Eritrea’s internal colonialism is driving mass emigration

Dr Amanuel Isak Tewolde

Dr Amanuel Isak Tewolde

Published Jan 10, 2024


Dr Amanuel Isak Tewolde

Why are Eritreans leaving their country by the thousands? Why are they dying in the Sahara, Libya and the Mediterranean Sea to reach Europe? Why have they been crossing many southern American and central American countries to reach the US? Are they attracted by the glamour and attractions of upper-income countries?

Why are there hundreds of thousands of Eritreans in Ethiopia and Uganda? Eritrea has a population of a few million and it appears its population is being depleted fast due to mass emigration and hence the country is currently experiencing a demographic catastrophe.

Many are writing about the unprecedented flight of Eritreans from the country and a majority of commentators pin the reason for their flight on a military dictatorship or totalitarianism, but I argue that internal colonialism also explains why Eritreans are fleeing their own country.

Indeed, the situation in Eritrea can be described as not only a dictatorship or totalitarianism, but also a form of internal colonialism where a socio-culturally distinct political class dominates, controls and exploits the economic, political and socio-cultural life of the whole of the Eritrean society. For us to claim that a particular society is under “colonialism” or “colonial rule”, practices of control, subjugation, suppression and exploitation should be present.

The ruling elites in Eritrea comprise a tightly cohesive military and civilian clique who form a web of totalitarian structures and who control and monopolise the economic and financial infrastructure of the country by displacing and systematically suppressing the merchant class and the wealthy.

There is a near-complete control of the banking system, financial transactions, investments and a myriad other economic-financial activities and systems by the ruling class, and the Eritrean society has therefore become economically dispossessed. There is therefore economic subjugation by the military-political ruling elite in Eritrea.

The ruling elites also impose their highly military-suffused cultural values, ideas and philosophies associated with notions of resistance, defence, loyalty, courage, heroism, timeless selfless service, duty and personality cult. These militarised cultural traits have almost superseded and dominated over traditional cultural values and ways of life of the society.

Citizens over 18 are forced into national service and the above militarised values and world views are inculcated into the minds of the youth. Such imposition of military-imbued cultural elements over the entire Eritrean society is involuntary and hence coercively externally imposed.

The elites in Eritrea also impose their ideologies of state worship and personality cult where the Eritrean state is upheld as a sacred or sacrosanct entity where every Eritrean must serve and subjugate themselves. Isaias Afwerki, the ageing ruler, is also upheld as the nation’s saviour, omnipotent and all-knowing leader. Alternative ideas and beliefs expressed through alternative media are seen as “dangerous” to the state’s ideologies and hence the shutting down of the private media in the country.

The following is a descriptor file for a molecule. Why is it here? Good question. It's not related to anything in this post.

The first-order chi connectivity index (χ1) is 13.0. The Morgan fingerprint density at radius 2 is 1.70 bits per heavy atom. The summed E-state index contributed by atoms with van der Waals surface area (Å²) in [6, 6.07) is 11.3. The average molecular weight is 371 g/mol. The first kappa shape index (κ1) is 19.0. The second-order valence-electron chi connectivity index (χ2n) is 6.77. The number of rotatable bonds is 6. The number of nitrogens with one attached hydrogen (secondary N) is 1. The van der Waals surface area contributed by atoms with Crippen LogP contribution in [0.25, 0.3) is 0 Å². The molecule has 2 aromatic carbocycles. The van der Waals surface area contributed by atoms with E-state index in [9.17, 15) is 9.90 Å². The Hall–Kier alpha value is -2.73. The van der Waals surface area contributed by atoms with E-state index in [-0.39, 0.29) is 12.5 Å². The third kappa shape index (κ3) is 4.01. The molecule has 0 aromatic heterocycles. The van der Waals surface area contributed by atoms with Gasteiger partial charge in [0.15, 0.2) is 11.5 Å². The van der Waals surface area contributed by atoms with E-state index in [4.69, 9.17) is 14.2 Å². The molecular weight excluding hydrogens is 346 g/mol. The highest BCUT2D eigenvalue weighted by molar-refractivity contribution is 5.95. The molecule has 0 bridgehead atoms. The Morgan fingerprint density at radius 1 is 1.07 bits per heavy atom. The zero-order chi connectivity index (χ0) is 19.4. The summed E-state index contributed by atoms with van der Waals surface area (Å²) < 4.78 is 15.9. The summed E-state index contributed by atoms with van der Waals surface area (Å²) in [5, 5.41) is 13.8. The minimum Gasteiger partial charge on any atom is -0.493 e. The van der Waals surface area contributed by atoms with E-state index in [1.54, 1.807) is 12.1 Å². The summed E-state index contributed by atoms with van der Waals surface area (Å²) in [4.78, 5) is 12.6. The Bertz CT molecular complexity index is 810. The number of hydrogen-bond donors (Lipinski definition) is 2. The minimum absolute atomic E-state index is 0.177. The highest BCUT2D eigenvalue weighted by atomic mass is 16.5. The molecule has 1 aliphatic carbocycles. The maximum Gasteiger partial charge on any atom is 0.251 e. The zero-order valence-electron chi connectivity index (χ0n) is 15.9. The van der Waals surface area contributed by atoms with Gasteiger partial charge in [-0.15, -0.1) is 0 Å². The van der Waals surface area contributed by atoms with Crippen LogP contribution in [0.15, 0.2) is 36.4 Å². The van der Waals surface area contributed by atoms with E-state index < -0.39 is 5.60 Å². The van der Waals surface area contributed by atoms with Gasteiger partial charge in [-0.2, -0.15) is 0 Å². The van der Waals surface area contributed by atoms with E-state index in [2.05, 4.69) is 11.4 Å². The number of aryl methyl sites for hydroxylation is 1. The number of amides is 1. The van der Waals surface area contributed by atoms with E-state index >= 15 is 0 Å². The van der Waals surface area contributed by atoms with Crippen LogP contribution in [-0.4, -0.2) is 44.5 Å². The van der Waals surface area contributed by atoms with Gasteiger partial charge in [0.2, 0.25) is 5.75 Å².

The faith and teachings of Evangelical/Pentecostal Christians are viewed as a competition to the state’s world views which is based on the supremacy of the Eritrean state over all other religious faiths and hence the closure of all Evangelical churches and the persecution of their members. The Eritrean elite’s ideologies are foreign to the Eritrean society and hence colonialist in their character.

The Eritrean state is also a form of home-grown colonialist state structure because many of the various state institutions and agencies function to primarily exercise control over and subjugation of the Eritrean society. For example, state organs such as law enforcement, the military and security agencies primarily function to enforce the ruling elite’s ideas and whims rather than the security and well-being of the society.

Citizens live in fear, paranoia and terror in their own country due to the massive state surveillance apparatus operated by these state organs to enforce totalitarian rule across the entire social body. The current Eritrean government is the only political organisation imposing its will and way of life on the entire Eritrean population and no alternative political ideas or organised parties exist within Eritrea. The governance system in Eritrea is not an accepted mode of rule for the Eritrean society and hence is an alien political structure imposed on the Eritrean society.

The various elements I cited above which I argue are forms of internal colonialism are externally imposed formations and practices and do not reflect the aspirations, dreams, beliefs, values, norms, outlooks and ways of life of the Eritrean society.

A signatory character of colonialism is external imposition of norms and practices which society rejects as alien. It is due to the rejection of the elements of internal colonialism I enumerated above that there is mass exodus of Eritreans.

Even though the ruling elites in Eritrea are home grown and they look like Eritreans in their physical appearance, origin, ethnic and tribal composition and many other markers, their way of population management resembles that of alien colonists and the Eritrean population as colonial subjects.

Dr Amanuel Isak Tewolde is senior Postdoctoral Research Fellow at the Centre for Social Development in Africa at University of Johannesburg.

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